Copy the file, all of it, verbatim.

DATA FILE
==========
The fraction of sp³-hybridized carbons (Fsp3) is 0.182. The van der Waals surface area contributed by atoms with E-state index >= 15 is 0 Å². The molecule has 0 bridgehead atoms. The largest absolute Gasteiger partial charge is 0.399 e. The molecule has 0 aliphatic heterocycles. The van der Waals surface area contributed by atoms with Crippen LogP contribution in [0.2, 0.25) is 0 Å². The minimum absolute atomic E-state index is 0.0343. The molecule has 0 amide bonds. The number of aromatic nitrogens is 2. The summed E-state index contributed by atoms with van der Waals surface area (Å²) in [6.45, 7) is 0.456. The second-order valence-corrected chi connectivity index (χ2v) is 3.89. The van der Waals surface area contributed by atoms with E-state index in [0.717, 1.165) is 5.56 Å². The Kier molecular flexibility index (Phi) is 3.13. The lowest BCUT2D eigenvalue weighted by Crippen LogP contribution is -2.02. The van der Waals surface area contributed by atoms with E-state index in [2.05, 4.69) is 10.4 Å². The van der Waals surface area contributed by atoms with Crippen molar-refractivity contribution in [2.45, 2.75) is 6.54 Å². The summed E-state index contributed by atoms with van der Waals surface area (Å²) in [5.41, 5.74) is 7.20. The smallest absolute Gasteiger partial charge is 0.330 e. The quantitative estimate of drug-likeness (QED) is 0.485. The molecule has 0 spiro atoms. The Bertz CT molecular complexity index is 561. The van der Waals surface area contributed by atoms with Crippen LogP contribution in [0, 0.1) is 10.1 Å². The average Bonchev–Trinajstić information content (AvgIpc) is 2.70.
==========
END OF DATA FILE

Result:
The fraction of sp³-hybridized carbons (Fsp3) is 0.182. The van der Waals surface area contributed by atoms with E-state index >= 15 is 0 Å². The molecule has 0 bridgehead atoms. The largest absolute Gasteiger partial charge is 0.399 e. The molecule has 0 aliphatic heterocycles. The van der Waals surface area contributed by atoms with Crippen LogP contribution in [0.2, 0.25) is 0 Å². The minimum absolute atomic E-state index is 0.0343. The molecule has 0 amide bonds. The number of aromatic nitrogens is 2. The summed E-state index contributed by atoms with van der Waals surface area (Å²) in [6.45, 7) is 0.456. The second-order valence-corrected chi connectivity index (χ2v) is 3.89. The van der Waals surface area contributed by atoms with E-state index in [0.717, 1.165) is 5.56 Å². The Kier molecular flexibility index (Phi) is 3.13. The lowest BCUT2D eigenvalue weighted by Crippen LogP contribution is -2.02. The van der Waals surface area contributed by atoms with E-state index in [2.05, 4.69) is 10.4 Å². The van der Waals surface area contributed by atoms with Crippen molar-refractivity contribution in [2.45, 2.75) is 6.54 Å². The summed E-state index contributed by atoms with van der Waals surface area (Å²) in [5.41, 5.74) is 7.20. The smallest absolute Gasteiger partial charge is 0.330 e. The quantitative estimate of drug-likeness (QED) is 0.485. The molecule has 0 spiro atoms. The Bertz CT molecular complexity index is 561. The van der Waals surface area contributed by atoms with Crippen LogP contribution in [0, 0.1) is 10.1 Å². The average Bonchev–Trinajstić information content (AvgIpc) is 2.70.